Symmetric encryption is problematic. It's well and good to say, "Just use Waq3$f^t>p~6pWr as your password, and you're fine!" but you're leaving a huge door open to social engineering and user carelessness.
So I would say, hypothetically, assuming a first class password, you're okay using symmetric key encrypted zip programs that offer proven encryption algorithms, but in the real world the dependence on password strength is a huge weakness.
@Akira: I didn't say it was bad, I said it was problematic and it is. With public key (asymmetric) encryption, you have a constant level of security. If you have a 1024 bit key, your data is 1024 bit encrypted.
With symmetric key encryption you can have godlike security (1024 character password) or worthless security (1 character password), and you have no control over which you're going to end up with.
(Note: I didn't bother to talk about compromised keys because that effects both methods equally)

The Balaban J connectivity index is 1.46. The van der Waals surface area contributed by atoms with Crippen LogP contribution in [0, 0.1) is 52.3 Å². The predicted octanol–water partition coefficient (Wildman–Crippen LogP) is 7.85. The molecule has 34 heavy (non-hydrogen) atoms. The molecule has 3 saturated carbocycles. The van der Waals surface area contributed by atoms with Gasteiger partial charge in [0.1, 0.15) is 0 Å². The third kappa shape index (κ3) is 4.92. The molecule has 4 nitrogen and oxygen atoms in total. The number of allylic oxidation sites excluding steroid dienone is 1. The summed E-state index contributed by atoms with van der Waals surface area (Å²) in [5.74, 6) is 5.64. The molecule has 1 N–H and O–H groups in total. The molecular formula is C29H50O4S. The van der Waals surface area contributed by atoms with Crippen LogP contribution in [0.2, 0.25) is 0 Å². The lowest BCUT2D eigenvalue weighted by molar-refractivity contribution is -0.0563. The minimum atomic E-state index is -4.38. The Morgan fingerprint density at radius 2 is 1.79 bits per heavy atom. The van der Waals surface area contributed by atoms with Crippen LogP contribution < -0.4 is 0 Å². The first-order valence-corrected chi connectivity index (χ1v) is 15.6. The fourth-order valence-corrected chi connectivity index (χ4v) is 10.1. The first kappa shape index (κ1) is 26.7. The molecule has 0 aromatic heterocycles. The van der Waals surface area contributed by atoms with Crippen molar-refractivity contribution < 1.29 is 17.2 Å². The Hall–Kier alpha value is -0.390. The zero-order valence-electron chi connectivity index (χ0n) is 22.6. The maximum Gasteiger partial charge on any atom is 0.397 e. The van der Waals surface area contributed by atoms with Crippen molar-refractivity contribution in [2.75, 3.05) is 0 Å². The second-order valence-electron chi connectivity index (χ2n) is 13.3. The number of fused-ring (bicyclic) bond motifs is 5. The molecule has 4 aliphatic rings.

@Nifle: Agreed. Key exchange is the problem with public key crypto, but it's a much more reliable method. I tend to recommend against symmetric key encryption because it makes people think they're safe, when they may not be.
@Akira: Not sure what you're talking about, frankly. Just because private keys are often secured with a passphrase as an additional safeguard doesn't mean that symmetric/asymmetric encryption is "using symmetric keys for the real encryption." Asymmetric encryption uses two different keys: one for encryption, one for decryption. And calling higher bit encryption snake-oil is disingenuous at best: if that were the case then aes128 would be the same as aes256.
And comparing a one-time pad to any kind of machine crypto displays the worst sort of ignorance. They're secure because they're pure random noise of the kind that computers, by their very nature, are unable to produce. You're saying that, because one kind of symmetric key encryption is secure, then all kinds of symmetric key encryption are secure, which is an utter fallacy. And worse, you're holding the otp up against asymmetric encryption when they have the EXACT same key exchange problem!